More than a year later after starting this site, I’ve published a Progress page. You know, the one with before & after pictures. I’ll link to it, but I just wanted to discuss my hesitancy and finally my decision to post it.
I think progress pages – pages where people who have gotten back to healthy show you their before & after pictures are part narcissistic, and part philanthropic.
What? (you’re probably saying)
I’m sure the narcissistic part you can get immediately – pictures of oneself looking good and feeling good, surely they don’t need to be published on the internet in order to feel good about myself? They surely don’t.
But the philanthropic part?
Philanthropy of course is:
“…altruistic concern for human welfare and advancement…” [src]
But when I think back to my own story, part of the reason I was successful in making a change was because of healthy living sites like my own – it was a whole new world of people going through similar situations, and I didn’t need to have a coffee with them or see them at work to be a part of their story. Sites where people shared themselves – their struggles, their successes, and their failures. And yes, those before and after photos, which were often the first thing I clicked on once I landed on a site.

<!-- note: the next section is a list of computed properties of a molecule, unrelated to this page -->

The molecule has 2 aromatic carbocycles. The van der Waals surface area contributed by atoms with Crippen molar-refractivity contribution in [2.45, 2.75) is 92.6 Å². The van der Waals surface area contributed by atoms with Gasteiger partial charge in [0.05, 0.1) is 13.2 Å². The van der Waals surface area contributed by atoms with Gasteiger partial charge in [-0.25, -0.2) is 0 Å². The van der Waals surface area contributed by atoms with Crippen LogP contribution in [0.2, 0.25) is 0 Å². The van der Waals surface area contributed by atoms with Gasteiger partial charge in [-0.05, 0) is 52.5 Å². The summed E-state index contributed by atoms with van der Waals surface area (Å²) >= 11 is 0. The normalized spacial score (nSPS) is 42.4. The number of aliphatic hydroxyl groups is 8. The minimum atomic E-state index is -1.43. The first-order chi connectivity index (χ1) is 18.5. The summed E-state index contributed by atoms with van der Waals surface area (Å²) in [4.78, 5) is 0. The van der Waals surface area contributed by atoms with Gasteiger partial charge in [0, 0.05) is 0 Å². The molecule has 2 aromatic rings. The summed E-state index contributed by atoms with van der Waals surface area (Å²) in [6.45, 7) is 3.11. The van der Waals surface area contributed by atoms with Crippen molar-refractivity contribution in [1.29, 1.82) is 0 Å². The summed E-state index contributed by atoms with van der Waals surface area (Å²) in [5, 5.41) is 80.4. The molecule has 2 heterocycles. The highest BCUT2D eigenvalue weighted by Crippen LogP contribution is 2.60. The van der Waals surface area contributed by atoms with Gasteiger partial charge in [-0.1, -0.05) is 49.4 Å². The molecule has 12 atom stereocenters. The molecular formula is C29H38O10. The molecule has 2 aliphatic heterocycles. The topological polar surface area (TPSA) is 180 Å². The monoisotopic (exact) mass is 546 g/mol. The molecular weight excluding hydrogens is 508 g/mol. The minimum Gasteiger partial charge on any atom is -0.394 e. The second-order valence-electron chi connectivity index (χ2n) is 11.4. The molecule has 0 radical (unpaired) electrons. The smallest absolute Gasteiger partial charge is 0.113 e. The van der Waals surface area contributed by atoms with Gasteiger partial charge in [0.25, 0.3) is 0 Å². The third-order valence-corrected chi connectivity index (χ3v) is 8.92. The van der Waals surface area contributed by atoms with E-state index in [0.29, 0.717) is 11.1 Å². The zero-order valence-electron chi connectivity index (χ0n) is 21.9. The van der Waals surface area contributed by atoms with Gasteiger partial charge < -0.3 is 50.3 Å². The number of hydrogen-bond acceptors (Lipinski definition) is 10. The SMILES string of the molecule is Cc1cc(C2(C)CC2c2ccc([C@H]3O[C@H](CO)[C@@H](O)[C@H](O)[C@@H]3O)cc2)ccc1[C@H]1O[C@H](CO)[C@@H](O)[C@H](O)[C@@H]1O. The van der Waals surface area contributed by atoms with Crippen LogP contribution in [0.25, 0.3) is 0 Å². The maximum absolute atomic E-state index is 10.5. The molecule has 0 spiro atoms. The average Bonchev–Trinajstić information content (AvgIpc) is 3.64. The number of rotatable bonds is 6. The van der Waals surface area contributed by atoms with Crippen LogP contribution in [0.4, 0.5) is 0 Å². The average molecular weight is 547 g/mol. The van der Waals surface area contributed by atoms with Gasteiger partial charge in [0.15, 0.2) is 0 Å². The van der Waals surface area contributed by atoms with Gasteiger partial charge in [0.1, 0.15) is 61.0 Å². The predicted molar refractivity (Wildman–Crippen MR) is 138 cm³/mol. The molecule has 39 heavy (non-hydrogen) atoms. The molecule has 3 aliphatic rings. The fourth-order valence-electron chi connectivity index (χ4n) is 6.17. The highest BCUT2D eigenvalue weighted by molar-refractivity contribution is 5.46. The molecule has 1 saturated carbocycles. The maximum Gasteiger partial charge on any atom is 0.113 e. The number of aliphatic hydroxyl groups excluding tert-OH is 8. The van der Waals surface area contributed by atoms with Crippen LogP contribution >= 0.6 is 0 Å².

As a society, we love these before and after photos, because I think they represent two concepts which are dear to us and provide (and require) continuous energy and willpower: change, and hope.
Many other sites’ progress pages helped me hope once again about my own change. I’m not so narcissistic to think that my pictures and my story will impact any one person’s story so greatly, but if they do, or if they add to the collective of inspiration found online, how much harm have I caused myself by publishing those embarrassing before pictures? Not much.
Here’s to progress!
Are you a progress pic voyeur like me? Do they inspire you? Frustrate you?